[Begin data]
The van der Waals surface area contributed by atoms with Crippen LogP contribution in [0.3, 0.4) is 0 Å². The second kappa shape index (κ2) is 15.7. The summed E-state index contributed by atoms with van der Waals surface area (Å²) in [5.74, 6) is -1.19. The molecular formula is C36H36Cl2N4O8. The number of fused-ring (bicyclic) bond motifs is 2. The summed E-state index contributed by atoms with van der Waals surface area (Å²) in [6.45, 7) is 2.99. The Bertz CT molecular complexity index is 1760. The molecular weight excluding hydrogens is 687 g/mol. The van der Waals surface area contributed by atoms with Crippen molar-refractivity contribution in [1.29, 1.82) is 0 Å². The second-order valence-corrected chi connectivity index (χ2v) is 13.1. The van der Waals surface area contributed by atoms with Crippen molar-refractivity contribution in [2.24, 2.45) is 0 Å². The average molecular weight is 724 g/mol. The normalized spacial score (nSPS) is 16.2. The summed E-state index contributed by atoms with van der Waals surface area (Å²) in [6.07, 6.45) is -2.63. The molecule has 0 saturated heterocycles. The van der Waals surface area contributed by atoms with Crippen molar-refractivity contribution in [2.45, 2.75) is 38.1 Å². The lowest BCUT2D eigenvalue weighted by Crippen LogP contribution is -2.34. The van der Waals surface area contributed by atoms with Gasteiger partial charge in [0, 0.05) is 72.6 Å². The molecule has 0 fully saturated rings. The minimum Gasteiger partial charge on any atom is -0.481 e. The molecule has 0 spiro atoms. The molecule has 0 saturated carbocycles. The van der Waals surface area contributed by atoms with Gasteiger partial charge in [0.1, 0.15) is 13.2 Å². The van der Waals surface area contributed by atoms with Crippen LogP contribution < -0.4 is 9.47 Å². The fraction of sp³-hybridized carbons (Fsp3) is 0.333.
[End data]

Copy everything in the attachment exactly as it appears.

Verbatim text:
The van der Waals surface area contributed by atoms with Crippen LogP contribution in [0.3, 0.4) is 0 Å². The second kappa shape index (κ2) is 15.7. The summed E-state index contributed by atoms with van der Waals surface area (Å²) in [5.74, 6) is -1.19. The molecular formula is C36H36Cl2N4O8. The number of fused-ring (bicyclic) bond motifs is 2. The summed E-state index contributed by atoms with van der Waals surface area (Å²) in [6.45, 7) is 2.99. The Bertz CT molecular complexity index is 1760. The molecular weight excluding hydrogens is 687 g/mol. The van der Waals surface area contributed by atoms with Crippen molar-refractivity contribution in [1.29, 1.82) is 0 Å². The second-order valence-corrected chi connectivity index (χ2v) is 13.1. The van der Waals surface area contributed by atoms with Crippen molar-refractivity contribution in [2.24, 2.45) is 0 Å². The average molecular weight is 724 g/mol. The normalized spacial score (nSPS) is 16.2. The summed E-state index contributed by atoms with van der Waals surface area (Å²) in [6.07, 6.45) is -2.63. The molecule has 0 saturated heterocycles. The van der Waals surface area contributed by atoms with Crippen molar-refractivity contribution in [2.45, 2.75) is 38.1 Å². The lowest BCUT2D eigenvalue weighted by Crippen LogP contribution is -2.34. The van der Waals surface area contributed by atoms with Gasteiger partial charge in [0, 0.05) is 72.6 Å². The molecule has 0 fully saturated rings. The minimum Gasteiger partial charge on any atom is -0.481 e. The molecule has 0 spiro atoms. The molecule has 0 saturated carbocycles. The van der Waals surface area contributed by atoms with Gasteiger partial charge in [0.1, 0.15) is 13.2 Å². The van der Waals surface area contributed by atoms with Crippen LogP contribution < -0.4 is 9.47 Å². The fraction of sp³-hybridized carbons (Fsp3) is 0.333.